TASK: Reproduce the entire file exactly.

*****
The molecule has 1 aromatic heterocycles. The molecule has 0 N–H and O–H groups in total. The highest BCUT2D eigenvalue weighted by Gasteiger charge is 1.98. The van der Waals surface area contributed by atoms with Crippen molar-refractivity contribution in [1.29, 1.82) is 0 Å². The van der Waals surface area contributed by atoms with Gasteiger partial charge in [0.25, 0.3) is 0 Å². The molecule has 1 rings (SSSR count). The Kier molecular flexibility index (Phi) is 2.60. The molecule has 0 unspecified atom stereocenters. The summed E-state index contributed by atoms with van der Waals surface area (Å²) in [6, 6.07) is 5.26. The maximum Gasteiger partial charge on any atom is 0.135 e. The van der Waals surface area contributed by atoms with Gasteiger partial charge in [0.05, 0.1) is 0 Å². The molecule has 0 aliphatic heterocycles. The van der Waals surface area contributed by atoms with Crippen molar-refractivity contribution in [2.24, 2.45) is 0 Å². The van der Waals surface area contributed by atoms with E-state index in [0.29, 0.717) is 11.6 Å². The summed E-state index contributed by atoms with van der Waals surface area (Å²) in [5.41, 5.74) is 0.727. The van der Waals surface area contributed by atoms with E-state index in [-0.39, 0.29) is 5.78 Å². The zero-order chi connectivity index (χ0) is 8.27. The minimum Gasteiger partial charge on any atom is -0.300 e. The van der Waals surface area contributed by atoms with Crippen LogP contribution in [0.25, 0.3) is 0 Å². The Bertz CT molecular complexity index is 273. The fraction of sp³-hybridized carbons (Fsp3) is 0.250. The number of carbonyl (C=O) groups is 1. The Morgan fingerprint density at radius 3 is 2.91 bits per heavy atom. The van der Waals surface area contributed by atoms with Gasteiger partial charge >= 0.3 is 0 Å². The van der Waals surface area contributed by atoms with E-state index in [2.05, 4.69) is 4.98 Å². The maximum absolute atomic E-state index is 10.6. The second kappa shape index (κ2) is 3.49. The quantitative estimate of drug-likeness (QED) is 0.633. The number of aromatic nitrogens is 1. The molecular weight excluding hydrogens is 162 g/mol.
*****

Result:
The molecule has 1 aromatic heterocycles. The molecule has 0 N–H and O–H groups in total. The highest BCUT2D eigenvalue weighted by Gasteiger charge is 1.98. The van der Waals surface area contributed by atoms with Crippen molar-refractivity contribution in [1.29, 1.82) is 0 Å². The van der Waals surface area contributed by atoms with Gasteiger partial charge in [0.25, 0.3) is 0 Å². The molecule has 1 rings (SSSR count). The Kier molecular flexibility index (Phi) is 2.60. The molecule has 0 unspecified atom stereocenters. The summed E-state index contributed by atoms with van der Waals surface area (Å²) in [6, 6.07) is 5.26. The maximum Gasteiger partial charge on any atom is 0.135 e. The van der Waals surface area contributed by atoms with Gasteiger partial charge in [0.05, 0.1) is 0 Å². The molecule has 0 aliphatic heterocycles. The van der Waals surface area contributed by atoms with Crippen molar-refractivity contribution in [2.24, 2.45) is 0 Å². The van der Waals surface area contributed by atoms with E-state index in [0.29, 0.717) is 11.6 Å². The summed E-state index contributed by atoms with van der Waals surface area (Å²) in [5.41, 5.74) is 0.727. The van der Waals surface area contributed by atoms with E-state index in [-0.39, 0.29) is 5.78 Å². The zero-order chi connectivity index (χ0) is 8.27. The minimum Gasteiger partial charge on any atom is -0.300 e. The van der Waals surface area contributed by atoms with Crippen LogP contribution in [0.25, 0.3) is 0 Å². The Bertz CT molecular complexity index is 273. The fraction of sp³-hybridized carbons (Fsp3) is 0.250. The number of carbonyl (C=O) groups is 1. The Morgan fingerprint density at radius 3 is 2.91 bits per heavy atom. The van der Waals surface area contributed by atoms with Gasteiger partial charge >= 0.3 is 0 Å². The van der Waals surface area contributed by atoms with E-state index in [2.05, 4.69) is 4.98 Å². The maximum absolute atomic E-state index is 10.6. The second kappa shape index (κ2) is 3.49. The quantitative estimate of drug-likeness (QED) is 0.633. The number of aromatic nitrogens is 1. The molecular weight excluding hydrogens is 162 g/mol.